Advisor explains how business owners were spared a disaster by government backtrack
The budget was a victory for small businesses in light of the “disastrous” implications of last July’s initial tax proposal, according to one advisor.
David Little, of Little Wealth Management Group, of HollisWealth, said the government clearly listened to unhappy business owners and recognised how bad its original plans had been.
He said by tying passive investment income to the small business tax rate, which they expect to drop to 9%, Finance Minister Bill Morneau has conceded ground on what he had wanted to implement. Passive income above the $150,000 threshold will be subject to the corporate tax rate of 15%.
“Before they were just going to say you can’t do it and we’re going to tax you on it all,” Little said. “So that was a big win for the small business corporations. It certainly would have been better not to do anything but they have definitely backtracked a fairly significant amount from what they were talking about. It’s not a win-win but it certainly is a win for small businesses on certain levels.”
He added: “I can’t even imagine what would have happened to this country if they had done what they had proposed to do last July.”
Little said the original plans would have been a disaster for a large proportion of his clients, who are doctors or dentists and, therefore, own their own businesses. By initially wanting to tax all it, Little said the government proved they just don’t understand many people’s retirement plans, which are based on returns from passive income.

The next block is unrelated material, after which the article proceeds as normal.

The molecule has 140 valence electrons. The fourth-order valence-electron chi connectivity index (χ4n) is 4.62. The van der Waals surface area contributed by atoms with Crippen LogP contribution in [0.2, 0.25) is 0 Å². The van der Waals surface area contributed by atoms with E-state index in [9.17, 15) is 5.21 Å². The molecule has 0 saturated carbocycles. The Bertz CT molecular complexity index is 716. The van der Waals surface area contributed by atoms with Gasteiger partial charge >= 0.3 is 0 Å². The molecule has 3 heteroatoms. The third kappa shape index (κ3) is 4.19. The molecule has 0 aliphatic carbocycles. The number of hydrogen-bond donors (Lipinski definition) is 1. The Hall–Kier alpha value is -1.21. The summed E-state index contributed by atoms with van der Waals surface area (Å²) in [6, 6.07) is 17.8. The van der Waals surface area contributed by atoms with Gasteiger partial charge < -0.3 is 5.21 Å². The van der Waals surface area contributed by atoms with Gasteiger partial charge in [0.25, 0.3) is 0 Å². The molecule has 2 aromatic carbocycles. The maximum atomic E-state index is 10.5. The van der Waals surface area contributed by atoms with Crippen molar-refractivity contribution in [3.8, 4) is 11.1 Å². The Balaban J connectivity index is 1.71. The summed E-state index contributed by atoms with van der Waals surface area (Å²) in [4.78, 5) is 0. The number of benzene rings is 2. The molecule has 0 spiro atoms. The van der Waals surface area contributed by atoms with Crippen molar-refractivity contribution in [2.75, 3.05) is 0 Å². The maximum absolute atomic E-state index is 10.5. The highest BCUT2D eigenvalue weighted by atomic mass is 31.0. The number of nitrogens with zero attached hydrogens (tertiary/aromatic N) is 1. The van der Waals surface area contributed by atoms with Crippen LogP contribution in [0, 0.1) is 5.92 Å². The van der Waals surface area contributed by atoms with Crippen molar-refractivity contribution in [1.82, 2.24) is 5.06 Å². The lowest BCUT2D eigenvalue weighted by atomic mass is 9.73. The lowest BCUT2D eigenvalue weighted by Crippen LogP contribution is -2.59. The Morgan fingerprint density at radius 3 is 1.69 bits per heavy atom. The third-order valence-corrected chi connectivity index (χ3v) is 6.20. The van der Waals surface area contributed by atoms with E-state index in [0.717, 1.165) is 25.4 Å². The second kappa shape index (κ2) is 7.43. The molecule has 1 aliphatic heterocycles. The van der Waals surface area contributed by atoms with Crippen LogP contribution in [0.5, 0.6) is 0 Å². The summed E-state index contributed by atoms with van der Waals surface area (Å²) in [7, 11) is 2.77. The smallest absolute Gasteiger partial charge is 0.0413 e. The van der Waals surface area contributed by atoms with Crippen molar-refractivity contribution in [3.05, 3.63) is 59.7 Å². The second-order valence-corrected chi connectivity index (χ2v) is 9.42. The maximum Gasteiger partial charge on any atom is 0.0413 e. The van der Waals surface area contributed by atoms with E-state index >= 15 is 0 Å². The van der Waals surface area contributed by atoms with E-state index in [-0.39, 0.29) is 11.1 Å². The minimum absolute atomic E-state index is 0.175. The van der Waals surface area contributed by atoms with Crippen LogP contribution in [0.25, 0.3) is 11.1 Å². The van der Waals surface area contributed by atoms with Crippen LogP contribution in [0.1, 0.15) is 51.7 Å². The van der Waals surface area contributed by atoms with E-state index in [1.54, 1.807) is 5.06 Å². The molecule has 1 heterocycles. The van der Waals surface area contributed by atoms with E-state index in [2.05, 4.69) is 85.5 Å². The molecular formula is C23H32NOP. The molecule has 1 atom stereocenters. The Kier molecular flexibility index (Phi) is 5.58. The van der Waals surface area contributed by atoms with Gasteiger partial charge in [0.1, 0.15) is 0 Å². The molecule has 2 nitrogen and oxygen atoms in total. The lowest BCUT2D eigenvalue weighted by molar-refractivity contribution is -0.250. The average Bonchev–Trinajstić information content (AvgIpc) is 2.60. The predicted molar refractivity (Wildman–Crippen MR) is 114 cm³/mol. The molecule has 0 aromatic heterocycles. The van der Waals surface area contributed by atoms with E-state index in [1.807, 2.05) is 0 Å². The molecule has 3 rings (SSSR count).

He said: “It’s huge because they all have small businesses and we invest their capital that they don’t need to use. What they were originally getting at was, for example, if a dentist brought in $1 million and spent only $600,000 on running the business in income, they wanted the rest of that taxed so they could access the tax on it. That would have been disastrous. [The government] just doesn’t get it; that’s their retirement.”
The advisor also expressed general disappointment with the overall direction of the budget, which he said failed to address what he believes should be every government’s priority.
He said: “From a global perspective, it’s [Justin] Trudeau trying to socially engineer the country and not doing what people want governments to do, and that’s worry about the economy.
“You’ve got more important things to do than trying to engineer the gender gap and one big one is called Nafta. That’s a big mistake. They don’t seem to be too concerned about the general view point that as a country does good, all genders and all races do well.”